Hindustāni meiṅ Absṭraikṭ (Abstract in Hindustani)
Āj bhī jab Pākistān aur Bhārat ke log ek dūsre ko jab bolte huye sunte haiṅ to vo ek dūsre ki zubān samajhte haiṅ. Aur ye sirf ek dhokhā he ke Hindī aur Urdū do alag-alag bhāshā he. Is kā sabūt ye he ke Urdū meiṅ gāne Bhārat meiṅ kāfī pasand kiye jāte haiṅ aur Hindī meiṅ filmeiṅ Pākistān meiṅ bahut caltī hai. Is ārṭikal meiṅ yahī batāne kī koshish kar rahā hūṅ.
Resumo en Esperanto (Abstract in Esperanto)
Kiam personoj el Pakistano kaj Barato renkontiĝas kaj parolas inter si, ili facile komprenas unu la alian. Estas nur iluzio, ke ekzistas du malsimilaj lingvoj - hinda kaj urdua. La kantoj en urdua estas popularaj en Barato kaj televidprogramoj en hinda estas famaj en Pakistano. Se hinda kaj uruda estus apartaj lingvoj, ĝi ne estus eble.
It's been more than 60 years since we gained political independence from Britain. The freedom came at a huge cost: the country, originally known as Hindustan was parted into a Muslim majority Pakistan and a Hindu majority India.
The partition was far from being a calm affair - it resulted in the displacement of more than ten million people across the newly drawn border and approximately a million people were killed in religious riots between fanatic Muslims on the one side and zealot Hindus-Sikhs on the other.
The partition not only resulted in the division of territory, the common language of country, Hindustani, also fell a victim.
The fundamentalists started promoting Sanskrit, the sacred language of Hindus, in India and Arabic, the language revered by the Muslims, in Pakistan. But because they could not convince or force their populations to speak in Sanskrit or Arabic, they played a game.
In India, religious gurus littered Hindustani with words from Sanskrit and started calling it Hindi. The fundamentalists from Pakistan reciprocated in the same manner by borrowing unnecessarily from Arabic and Persian and declared Urdu (along with English) the official language of Pakistan. And thus, almost overnight, two new official languages - Hindi and Urdu - were born.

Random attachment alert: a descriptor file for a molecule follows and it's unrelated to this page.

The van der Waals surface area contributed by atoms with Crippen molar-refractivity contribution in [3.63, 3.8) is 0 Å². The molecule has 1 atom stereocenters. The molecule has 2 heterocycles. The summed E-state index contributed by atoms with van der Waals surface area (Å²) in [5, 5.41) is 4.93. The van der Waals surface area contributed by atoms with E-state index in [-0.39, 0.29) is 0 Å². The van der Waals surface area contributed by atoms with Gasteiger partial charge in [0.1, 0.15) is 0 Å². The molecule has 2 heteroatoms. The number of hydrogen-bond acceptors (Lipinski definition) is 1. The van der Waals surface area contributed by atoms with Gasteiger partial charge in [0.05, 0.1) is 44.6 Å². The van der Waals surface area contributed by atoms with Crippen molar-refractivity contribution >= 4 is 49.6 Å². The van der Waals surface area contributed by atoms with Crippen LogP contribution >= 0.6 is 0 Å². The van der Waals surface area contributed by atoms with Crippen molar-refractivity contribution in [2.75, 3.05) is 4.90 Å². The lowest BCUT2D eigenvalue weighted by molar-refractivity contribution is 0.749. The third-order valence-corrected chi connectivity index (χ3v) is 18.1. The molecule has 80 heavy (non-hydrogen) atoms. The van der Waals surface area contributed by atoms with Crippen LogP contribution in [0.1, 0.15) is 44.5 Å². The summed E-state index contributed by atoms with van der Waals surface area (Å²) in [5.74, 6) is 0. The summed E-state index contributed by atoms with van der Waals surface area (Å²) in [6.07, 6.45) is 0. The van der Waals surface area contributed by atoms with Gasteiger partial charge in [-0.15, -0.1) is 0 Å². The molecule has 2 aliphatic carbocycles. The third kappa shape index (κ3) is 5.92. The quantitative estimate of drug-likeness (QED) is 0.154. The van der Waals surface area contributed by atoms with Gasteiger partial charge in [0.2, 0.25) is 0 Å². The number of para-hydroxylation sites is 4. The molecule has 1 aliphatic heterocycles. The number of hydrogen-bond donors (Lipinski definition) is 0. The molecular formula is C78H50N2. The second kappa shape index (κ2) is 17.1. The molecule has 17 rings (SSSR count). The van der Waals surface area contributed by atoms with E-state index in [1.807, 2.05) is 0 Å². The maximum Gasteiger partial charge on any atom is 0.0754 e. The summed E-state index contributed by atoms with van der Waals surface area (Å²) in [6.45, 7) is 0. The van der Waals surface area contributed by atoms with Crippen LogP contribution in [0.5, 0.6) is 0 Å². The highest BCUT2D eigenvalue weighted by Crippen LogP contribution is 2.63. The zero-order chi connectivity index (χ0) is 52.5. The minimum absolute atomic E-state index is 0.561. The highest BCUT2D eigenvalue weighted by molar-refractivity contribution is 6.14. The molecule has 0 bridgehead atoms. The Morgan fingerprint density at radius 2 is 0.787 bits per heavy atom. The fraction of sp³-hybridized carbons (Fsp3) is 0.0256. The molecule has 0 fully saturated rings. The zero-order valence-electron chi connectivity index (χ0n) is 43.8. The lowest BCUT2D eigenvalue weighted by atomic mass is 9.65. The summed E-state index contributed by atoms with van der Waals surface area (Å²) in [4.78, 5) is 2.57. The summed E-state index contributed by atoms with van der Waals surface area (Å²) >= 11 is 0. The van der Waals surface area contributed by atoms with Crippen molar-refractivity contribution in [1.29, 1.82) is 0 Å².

To give an illusion of two separate languages the Indian government encouraged the use of Devanagri (a Sanskrit based script) to write the langauge and Government in Pakistan adopted Nastaleeq (a script based on Arabic-Persian characters). And the official stand, regarding to the writing systems used in both countries, is still the same.
Though people in both countries don't write it in the same script the colloquial spoken language is only as different as British and American English or Castilian and Latin American Spanish.
To cite you an example, here is a song I've been listening to a lot in the past few days. It is sung by Atif Aslam from Pakistan for an Indian movie. Ask any one from Pakistan or India to listen to it and then tell you if it's in Hindi or Urdu.
An Indian will swear to God that 'it's in Hindi'. In contrast, a common man in Pakistan would laugh at you if you suggested it's not in Urdu! As a result of decades of propaganda, people here are afraid of Urdu and consider it an "enemy language." Many here don't even have an idea about what Urdu is like or how close it is to Hindi. The same, I believe, must be true of Pakistan too.
That song by Atif Aslam is more of a rule than an exception. Indian movies and television serials (in Hindi) are popular in Pakistan and the shaer-o-shaeri (in Urdu) is widely appreciated in India.
Incomprehensibly occurs only when you swap to your everyday vocabulary in favor of more Sanskrit or Arabic (or Persian) words. And that's what the textbooks do in both countries. It's easier for a Pakistani to read a newspaper in Hindi and for an Indian to do the same than reading each others' textbooks.
To conclude, I'd say that the masses in both countries continue to use the pre-partition-language in daily life, the name Hindustani has been completely erased from their memories and there is only an illusion of two different languages.